Fundamentals of Atmospheric Radiation: An Introduction with by Craig F. Bohren, Eugene E. Clothiaux
By Craig F. Bohren, Eugene E. Clothiaux
Assembly the necessity for instructing fabric appropriate for college kids of atmospheric technological know-how and classes on atmospheric radiation, this textbook covers the basics of emission, absorption, and scattering of electromagnetic radiation from ultraviolet to infrared and past. a lot of the contents applies to planetary surroundings, with graded discussions offering a radical remedy of matters, together with unmarried scattering through debris at assorted degrees of complexity. The dialogue of the easy a number of scattering conception introduces strategies in additional complicated theories, such that the extra complex two-stream thought permits readers to development past the pile-of-plates theory.
The authors are physicists instructing on the biggest meteorology division within the US at Penn nation. the issues given within the textual content come from scholars, colleagues, and correspondents, and the figures designed specifically for this booklet facilitate comprehension.
perfect for complex undergraduate and graduate scholars of atmospheric science.
?Free ideas handbook to be had for academics at email@example.comContent:
Chapter 1 Emission: The delivery of Photons (pages 1–49):
Chapter 2 Absorption: The loss of life of Photons (pages 51–124):
Chapter three Scattering: The lifetime of Photons (pages 125–184):
Chapter four Radiometry and Photometry: What you Get and What you spot (pages 185–239):
Chapter five a number of Scattering: undemanding (pages 241–289):
Chapter 6 a number of Scattering: complicated (pages 291–343):
Chapter 7 Polarization: The Hidden Variable (pages 345–395):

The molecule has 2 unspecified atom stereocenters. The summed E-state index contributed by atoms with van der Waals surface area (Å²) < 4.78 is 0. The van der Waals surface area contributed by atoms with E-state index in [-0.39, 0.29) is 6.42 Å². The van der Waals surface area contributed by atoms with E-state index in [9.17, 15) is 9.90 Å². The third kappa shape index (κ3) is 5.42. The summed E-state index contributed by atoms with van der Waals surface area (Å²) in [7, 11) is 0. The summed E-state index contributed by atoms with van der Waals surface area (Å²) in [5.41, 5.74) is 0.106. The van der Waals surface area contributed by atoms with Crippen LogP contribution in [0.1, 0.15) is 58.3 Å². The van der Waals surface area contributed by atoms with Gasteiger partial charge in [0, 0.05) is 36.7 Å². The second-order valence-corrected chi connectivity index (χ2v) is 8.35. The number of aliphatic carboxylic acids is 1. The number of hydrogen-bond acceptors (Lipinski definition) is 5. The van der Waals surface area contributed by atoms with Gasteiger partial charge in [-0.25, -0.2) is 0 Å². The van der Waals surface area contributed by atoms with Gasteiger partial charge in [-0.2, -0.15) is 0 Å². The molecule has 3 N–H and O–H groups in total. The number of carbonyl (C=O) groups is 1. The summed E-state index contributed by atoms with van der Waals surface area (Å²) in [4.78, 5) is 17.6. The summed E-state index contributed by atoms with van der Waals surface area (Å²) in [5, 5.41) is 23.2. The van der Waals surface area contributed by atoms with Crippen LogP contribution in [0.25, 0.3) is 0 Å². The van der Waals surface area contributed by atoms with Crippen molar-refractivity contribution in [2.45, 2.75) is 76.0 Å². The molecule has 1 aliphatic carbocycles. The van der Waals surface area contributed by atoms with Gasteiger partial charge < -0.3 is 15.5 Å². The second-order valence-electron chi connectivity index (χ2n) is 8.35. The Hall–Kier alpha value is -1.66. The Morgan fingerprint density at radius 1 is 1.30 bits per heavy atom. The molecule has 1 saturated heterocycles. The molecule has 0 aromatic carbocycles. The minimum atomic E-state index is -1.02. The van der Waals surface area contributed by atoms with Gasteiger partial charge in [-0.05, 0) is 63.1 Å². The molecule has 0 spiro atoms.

Chapter eight Meteorological Optics: The gift (pages 397–461):
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Additional info for Fundamentals of Atmospheric Radiation: An Introduction with 400 Problems
4 Brightness and Color Temperature Suppose we have an instrument that can measure radiant power over some range of frequencies anywhere in the electromagnetic spectrum. For simplicity we assume a narrow field of view for the instrument, but this is not necessary. If we were to point the instrument in a particular direction at a source of radiation, which could, but need not, be a measurably emitting body, the instrument would dutifully measure a radiant power. Now we can ask, What temperature must a blackbody have in order for the instrument reading to be the same?
Of course they do. Any fool can see that clouds are bright. And so they may be – at visible wavelengths, which is all that any fool can see. But because we cannot see the kind of radiation emitted by the ground at typical temperatures, we are on thin ice extrapolating from visible to infrared wavelengths. Metals (clean) such as silver and aluminum are highly reflecting at visible wavelengths. As it happens, these metals are just as highly reflecting at infrared, microwave, and even radio wavelengths.
13, p. 221. Derivations of the Maxwell–Boltzmann distribution, Eq. 8), are given in treatises on the kinetic theory of gases such as Earle H. Kennard, 1938: Kinetic Theory of Gases, McGrawHill, Ch. II; Leonard B. Loeb, 1961: The Kinetic Theory of Gases, Dover, Ch. IV; and Sir James Jeans, 1982: An Introduction to the Kinetic Theory of Gases, Ch. IV. Loeb (pp. 130–8) and Jeans (pp. 124–30) discuss some of the early experimental verifications of this distribution. Deriving it by detailed consideration of molecular energy exchanges by collisions is References and Suggestions for Further Reading 39 not trivial, but plausible arguments (not a rigorous derivation) for the distribution of molecular speeds (from which follows that for energies) is given by Craig F.